Melton MP: I am pleased the Government has listened on exam grades

Melton MP Alicia Kearns has addressed the issues of a Government u-turn on exam grades.Melton MP Alicia Kearns has addressed the issues of a Government u-turn on exam grades.
Melton MP Alicia Kearns has addressed the issues of a Government u-turn on exam grades.
I wish to begin by paying tribute to the people of Melton for your extraordinary response to the increase in Covid-19 cases in the borough, writes Alicia Kearns MP.

We have seen our community come together to control the virus. Over the last two weeks, we have reduced cases of Covid-19 from 43 in every 100,000 people to 15.7 per 100,000.

That is a huge achievement and a testament to our borough council’s leadership, as well as the resilience of the people of Melton. I am very happy to report too that it has not gone unnoticed in government. Ministers I talk to are glowing about Melton’s response. The fact that Melton was able to so swiftly set-up and administer a testing site at Parkside, and that the community responded by getting themselves tested at such high levels is a testament to the council and the community’s huge commitment to keeping one another safe.

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To enable businesses to help keep us safe and close at the height of the pandemic, I can now confirm that over £110 million of support was provided to businesses and the self-employed in Rutland and Melton alone. This was made up of over £24 million in grants, over £73 million in loans, £12.6m for the self-employed, £700k from the discretionary grant scheme I secured, and payments to businesses for the Job Retention Scheme. I know this has made a huge difference, but I know even further efforts will need to be made to drive our recovery. That is why this week, self-employed people will be able to access a further grant, and why I am working closely with every level of government to invest in Rutland and Melton, promote our industries and build our tourism sector. This pandemic has been a story about Rutland and Melton coming together, and I know that united, we can come out of this pandemic stronger than ever.

It has been an extremely difficult year for our children, and specifically those undertaking A-levels and GCSEs. I have spent the last few days speaking to many local students, some of whom received the grades they were expecting, but some whom received assessment results that did not reflect what they had hoped to achieve. I raised the case of each of these students with ministers and with the relevant university where appropriate.

That is why I am pleased that the government has listened, and announced that students will be able to apply to university with their predicted marks from their assessment centres for both A-levels and GCSEs. It is clear that while the moderation, which was supported by unions, the exam boards and all four nations, attempted to be fair, there were too many inconsistencies in results to be resolved through an appeals process. I am glad that the government has listened to teachers, parents and students to introduce this change to make results fairer.

I know this may have a real impact on university admissions for some students. In those cases, I would be more than happy to write on your behalf to encourage universities to honour their offers. I know this is also an issue that the government is monitoring closely, and there is a commitment to make sure that no student is disadvantaged as results change.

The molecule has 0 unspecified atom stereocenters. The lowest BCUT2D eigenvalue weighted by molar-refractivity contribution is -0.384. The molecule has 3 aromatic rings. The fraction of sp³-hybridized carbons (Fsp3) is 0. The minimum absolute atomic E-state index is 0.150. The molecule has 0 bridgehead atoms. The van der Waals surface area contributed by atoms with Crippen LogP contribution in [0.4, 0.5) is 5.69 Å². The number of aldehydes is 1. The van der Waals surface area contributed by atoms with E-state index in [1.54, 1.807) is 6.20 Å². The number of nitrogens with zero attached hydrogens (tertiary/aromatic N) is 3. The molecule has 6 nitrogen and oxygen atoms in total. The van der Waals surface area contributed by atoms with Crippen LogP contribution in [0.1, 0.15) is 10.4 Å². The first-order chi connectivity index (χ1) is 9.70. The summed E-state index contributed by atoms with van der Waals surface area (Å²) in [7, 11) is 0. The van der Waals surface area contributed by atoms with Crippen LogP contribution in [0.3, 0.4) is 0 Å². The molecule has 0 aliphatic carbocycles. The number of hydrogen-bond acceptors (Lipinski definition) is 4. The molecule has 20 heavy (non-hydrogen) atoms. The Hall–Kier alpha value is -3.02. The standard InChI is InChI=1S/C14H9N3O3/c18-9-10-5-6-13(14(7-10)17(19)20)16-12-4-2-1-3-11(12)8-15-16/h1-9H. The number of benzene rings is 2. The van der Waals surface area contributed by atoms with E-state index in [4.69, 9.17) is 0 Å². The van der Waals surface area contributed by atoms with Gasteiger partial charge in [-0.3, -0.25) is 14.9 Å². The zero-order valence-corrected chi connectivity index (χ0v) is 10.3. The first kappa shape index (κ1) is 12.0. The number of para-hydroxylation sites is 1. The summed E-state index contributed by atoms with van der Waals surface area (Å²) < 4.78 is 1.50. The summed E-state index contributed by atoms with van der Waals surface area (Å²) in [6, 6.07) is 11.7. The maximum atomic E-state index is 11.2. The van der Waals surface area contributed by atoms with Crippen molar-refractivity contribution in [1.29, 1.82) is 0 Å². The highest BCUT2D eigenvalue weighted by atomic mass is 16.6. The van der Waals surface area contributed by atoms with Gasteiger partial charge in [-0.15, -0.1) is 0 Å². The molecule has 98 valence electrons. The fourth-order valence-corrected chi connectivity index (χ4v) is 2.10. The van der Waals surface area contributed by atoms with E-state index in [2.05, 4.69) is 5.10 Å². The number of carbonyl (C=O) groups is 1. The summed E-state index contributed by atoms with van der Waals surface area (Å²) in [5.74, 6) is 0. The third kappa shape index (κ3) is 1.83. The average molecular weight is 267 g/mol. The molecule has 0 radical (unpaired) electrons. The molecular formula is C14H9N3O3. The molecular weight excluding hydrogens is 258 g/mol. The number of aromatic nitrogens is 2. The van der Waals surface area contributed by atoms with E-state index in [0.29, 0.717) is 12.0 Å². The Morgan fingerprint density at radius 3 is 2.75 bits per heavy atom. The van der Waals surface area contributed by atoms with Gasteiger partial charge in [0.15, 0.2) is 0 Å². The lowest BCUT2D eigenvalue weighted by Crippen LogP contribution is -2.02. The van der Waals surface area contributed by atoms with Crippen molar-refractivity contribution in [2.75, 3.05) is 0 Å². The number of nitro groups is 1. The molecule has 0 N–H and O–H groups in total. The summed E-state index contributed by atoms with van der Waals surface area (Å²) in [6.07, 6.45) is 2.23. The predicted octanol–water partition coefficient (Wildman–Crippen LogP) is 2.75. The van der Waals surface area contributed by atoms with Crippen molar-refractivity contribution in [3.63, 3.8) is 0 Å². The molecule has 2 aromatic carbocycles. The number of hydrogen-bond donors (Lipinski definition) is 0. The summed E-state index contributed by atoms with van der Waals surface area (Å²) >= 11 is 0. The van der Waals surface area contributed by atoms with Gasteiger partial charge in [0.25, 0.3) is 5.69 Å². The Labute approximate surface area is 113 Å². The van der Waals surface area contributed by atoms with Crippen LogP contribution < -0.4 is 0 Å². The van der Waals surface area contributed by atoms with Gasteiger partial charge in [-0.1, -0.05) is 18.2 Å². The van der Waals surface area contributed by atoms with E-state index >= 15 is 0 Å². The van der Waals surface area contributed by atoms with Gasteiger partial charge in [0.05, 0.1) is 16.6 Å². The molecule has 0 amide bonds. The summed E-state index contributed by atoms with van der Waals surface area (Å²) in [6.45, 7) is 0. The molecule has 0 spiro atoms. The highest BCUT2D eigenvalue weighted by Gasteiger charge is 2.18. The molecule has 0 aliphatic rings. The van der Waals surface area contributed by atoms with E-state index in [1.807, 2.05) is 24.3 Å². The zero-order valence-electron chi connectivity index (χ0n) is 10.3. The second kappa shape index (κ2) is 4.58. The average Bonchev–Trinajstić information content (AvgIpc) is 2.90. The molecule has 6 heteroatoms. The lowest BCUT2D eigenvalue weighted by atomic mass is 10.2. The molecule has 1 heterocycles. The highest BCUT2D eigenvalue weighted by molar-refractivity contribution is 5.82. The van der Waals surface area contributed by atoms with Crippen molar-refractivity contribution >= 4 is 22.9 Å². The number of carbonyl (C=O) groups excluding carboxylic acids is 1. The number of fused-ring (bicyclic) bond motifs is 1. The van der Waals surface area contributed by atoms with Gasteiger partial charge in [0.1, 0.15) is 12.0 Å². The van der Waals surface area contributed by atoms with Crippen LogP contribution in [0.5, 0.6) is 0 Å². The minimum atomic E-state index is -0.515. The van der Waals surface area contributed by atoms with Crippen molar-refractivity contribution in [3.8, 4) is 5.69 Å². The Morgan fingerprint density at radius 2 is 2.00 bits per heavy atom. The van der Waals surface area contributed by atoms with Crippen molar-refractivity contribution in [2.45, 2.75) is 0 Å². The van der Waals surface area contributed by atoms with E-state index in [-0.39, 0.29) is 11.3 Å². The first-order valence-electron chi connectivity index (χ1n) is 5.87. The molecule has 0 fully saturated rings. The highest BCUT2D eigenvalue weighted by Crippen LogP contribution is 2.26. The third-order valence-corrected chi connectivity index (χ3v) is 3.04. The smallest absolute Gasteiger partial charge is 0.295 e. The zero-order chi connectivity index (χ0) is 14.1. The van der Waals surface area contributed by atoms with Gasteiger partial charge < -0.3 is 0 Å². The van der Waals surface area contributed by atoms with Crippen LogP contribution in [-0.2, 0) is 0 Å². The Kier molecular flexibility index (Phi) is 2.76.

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The government has said that university places will also not be capped, so that all students will be able to attend the universities of their choice, and it will provide the resources necessary to make that feasible.

I also would like to take a moment to discuss education more broadly and schools opening for the school year. This is extremely important for our children and for our nation.

The government is introducing measures to allow for Covid-19 secure environments in schools, such as staggered break times, enhanced cleaning, creating specified separate bubbles of students and mandating increased handwashing. It’s important we remember that many schools stayed open – safely - throughout the pandemic, and many teachers continued to educate our children. We must get our children’s education back on track, and ensure they go back to school next term.

The prevalence of Covid-19 has decreased significantly since March, and we now have a robust NHS Test and Trace system in place. In addition, the scientific evidence shows that Covid-19 presents a much lower risk to children than adults of becoming severely ill, although we will be vigilant for any outbreaks. Parents of children with special educational needs and disabilities also have more detailed guidance and support.

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The government has also introduced an extra £40 million for public transport, so that children can arrive at school safely, and use a designated seating plan while on this transport to ensure social distancing.

I would also like to address specific health concerns. There is also a real worry about missed time. This is a huge concern, and one that can have a real impact on children’s long-term prospects, which is why the government has allocated over £1 billion so that schools have the resources they need to help primary and secondary students catch up. The government has been clear that no child will be left behind. Reopening schools is a huge undertaking, but if our communities pull together, we can achieve this.

We have a responsibility to our children to get them back to school, and I thank our schools for all they are doing to prepare to open safely again.